Iceland’s Reynisfjara Beach And Vatnajökull Glacier

beach photo

Day four of our Iceland Adventure Nick had us up bright and early to grab breakfast and depart from the hotel by 8 am. Being an excellent guide, he had a perfect reason to get us on the road because our first stop was Reynisfjara Beach, which proved to be one of our favorite spots of the trip. This magnificent black sand beach, which we found is also the setting of “The Wall” in our favorite show, is full of incredible basalt pillars called Reynisdrangar, dangerous wild waves, and surreal lava rocks, eerily reflected in the water. Nick gave us the same advice that I have given my children hundreds of times, NEVER turn your back to the ocean. Reynisfjara Beach Reviews. As incredible as this beach appears, it has been the site of several tragic drownings, immortalized on the entrance plaque. We tried to be careful, but the rocks beckoned us to climb and the ocean mesmerized us and left us giddily running up to the edges taunting the waves and fate. Thankfully, the most adverse event of the morning was that two of the girls were hit by the infamous “sneaker waves” and got their pants, boots, and feet sopping wet. Remember, we told you to bring waterproof clothes & shoes and keep an extra pair of socks in your bag.

 

We spent at least an hour on that glorious beach before Nick had quite literally to drag us away. Our next spot was Skaftarhreppur, another fairytale-like site where volcanic lava once flowed into the ocean, taking so many years to cool off that magical moss grew on top of the lava covering it in various shades of emerald greens. The small hills and crevices look like the perfect setting for hobbit homes or filming another Lord of The Rings movie.

 

This stop only required around 30 minutes but was well worth whatever detour Nick took to get us there. We made another quick stop at Skaftarhreppur, which, as you may guess, is a waterfall, but this one was only long enough to snap a photo. It was after 11, and our crew was ready for lunch! I don’t remember where we stopped for lunch, but there are several areas with rest stops along the way, and we were in a hurry to make our appointment time for hiking on the glacier.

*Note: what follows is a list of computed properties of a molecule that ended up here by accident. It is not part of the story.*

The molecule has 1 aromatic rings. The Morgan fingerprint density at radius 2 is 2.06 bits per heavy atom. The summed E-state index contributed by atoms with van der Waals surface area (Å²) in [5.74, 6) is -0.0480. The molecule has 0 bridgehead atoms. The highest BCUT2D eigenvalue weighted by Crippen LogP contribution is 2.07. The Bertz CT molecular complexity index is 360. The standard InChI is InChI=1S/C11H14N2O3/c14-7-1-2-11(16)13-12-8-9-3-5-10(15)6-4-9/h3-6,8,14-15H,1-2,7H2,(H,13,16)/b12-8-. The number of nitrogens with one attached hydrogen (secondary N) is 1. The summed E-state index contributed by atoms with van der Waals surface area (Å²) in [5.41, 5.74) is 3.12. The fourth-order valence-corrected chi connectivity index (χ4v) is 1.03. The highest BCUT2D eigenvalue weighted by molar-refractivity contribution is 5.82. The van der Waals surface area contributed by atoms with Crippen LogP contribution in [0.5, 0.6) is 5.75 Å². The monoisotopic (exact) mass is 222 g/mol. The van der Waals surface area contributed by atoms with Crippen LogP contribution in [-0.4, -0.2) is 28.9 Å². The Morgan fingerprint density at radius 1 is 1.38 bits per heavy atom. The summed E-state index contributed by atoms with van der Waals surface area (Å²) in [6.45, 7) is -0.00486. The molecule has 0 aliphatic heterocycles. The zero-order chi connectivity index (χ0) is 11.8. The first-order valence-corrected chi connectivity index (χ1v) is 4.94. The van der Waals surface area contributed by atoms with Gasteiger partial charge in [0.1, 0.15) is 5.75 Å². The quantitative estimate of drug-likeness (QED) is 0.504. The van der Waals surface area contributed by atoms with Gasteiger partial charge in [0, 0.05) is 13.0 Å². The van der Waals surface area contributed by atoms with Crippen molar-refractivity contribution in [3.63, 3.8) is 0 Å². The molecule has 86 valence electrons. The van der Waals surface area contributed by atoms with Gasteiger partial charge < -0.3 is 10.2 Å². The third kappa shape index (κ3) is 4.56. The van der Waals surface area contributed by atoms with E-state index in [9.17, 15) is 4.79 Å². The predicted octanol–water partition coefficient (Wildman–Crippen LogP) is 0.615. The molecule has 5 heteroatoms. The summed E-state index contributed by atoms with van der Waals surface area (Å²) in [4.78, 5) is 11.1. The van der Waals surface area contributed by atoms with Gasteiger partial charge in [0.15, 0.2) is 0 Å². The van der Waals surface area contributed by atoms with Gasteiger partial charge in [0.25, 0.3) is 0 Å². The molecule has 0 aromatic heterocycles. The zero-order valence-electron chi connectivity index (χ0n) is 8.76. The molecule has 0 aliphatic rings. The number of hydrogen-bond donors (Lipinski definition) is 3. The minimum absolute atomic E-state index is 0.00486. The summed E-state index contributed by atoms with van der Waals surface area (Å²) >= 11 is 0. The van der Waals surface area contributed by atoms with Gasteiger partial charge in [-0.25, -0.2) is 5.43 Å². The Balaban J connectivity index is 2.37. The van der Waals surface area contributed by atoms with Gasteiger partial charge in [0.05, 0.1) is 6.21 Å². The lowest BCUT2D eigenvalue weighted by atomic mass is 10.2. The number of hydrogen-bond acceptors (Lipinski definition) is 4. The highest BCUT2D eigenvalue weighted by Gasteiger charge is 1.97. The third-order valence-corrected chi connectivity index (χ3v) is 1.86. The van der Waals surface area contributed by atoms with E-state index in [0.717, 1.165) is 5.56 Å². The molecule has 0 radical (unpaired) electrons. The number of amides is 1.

The itinerary had plans for us to visit an ice cave, but unfortunately, it had flooded and was closed for the season. We arrived in Skaftafell visitors center, which serves as the base for venturing into the park. Vatnajökull glacier is the largest in Europe and covers 8% of Iceland. Its average thickness is 400 m/1312 ft of ice. We started our tour by getting fitted for crampons, being handed a small ice ax, which was mostly for show and having to rent proper hiking boots for $10, because our snow boots did not provide adequate ankle support. Fuly outfitted with the proper gear, we took a large jeep for the 20-minute ride up to the base of the glacier. Skaftafell Vatnajokul.

 

The actual Vatnajökull glacier tour was around 2 hours, and we made our way rather slowly, as some of the tourists in our group were not prepared to hike in crampons up the glacier. Claire, our guide, was very structured and knowledgeable. As there have been accidents, falls, and several deaths on the glacier, the tours take extreme precautions to keep everyone safe, including walking in a slow single file line. For those of us accustomed to more vigorous activity, this was rather painful. I would have preferred to pay extra for a smaller group so that we had more time to explore the area around Vatnajökull glacier of waiting for all the people in the group. The glacier itself was magnificent and yet heart-breaking, fully showing the effects of global warming on the rapidly melting ice. Sadly, the area where we hiked will vanish entirely in 3-5 years as the earth continues to warm.

We had a fantastic learning experience as our guide Claire explained why the glacier appears covered in rocks, the shifting and moving plates, the melting water, and many other interesting tidbits. Our final stop on the hike was the highly anticipated ice cave, a highlight of any glacier trek.

ice cave

We made our way down and had time to snap some photos as well as take in the beautiful blue colors unique to these formations. We ended the tour with another 20-minute ride back to the visitor’s center before making the drive to a different “Country Hotel.” We enjoyed a fun and relaxed dinner with Nick and our three new friends, after which he was kind enough to give me a short interview on his favorite things about Iceland. We fell asleep just as quickly as the previous night and felt incredibly grateful to have experienced another magical day in Iceland.

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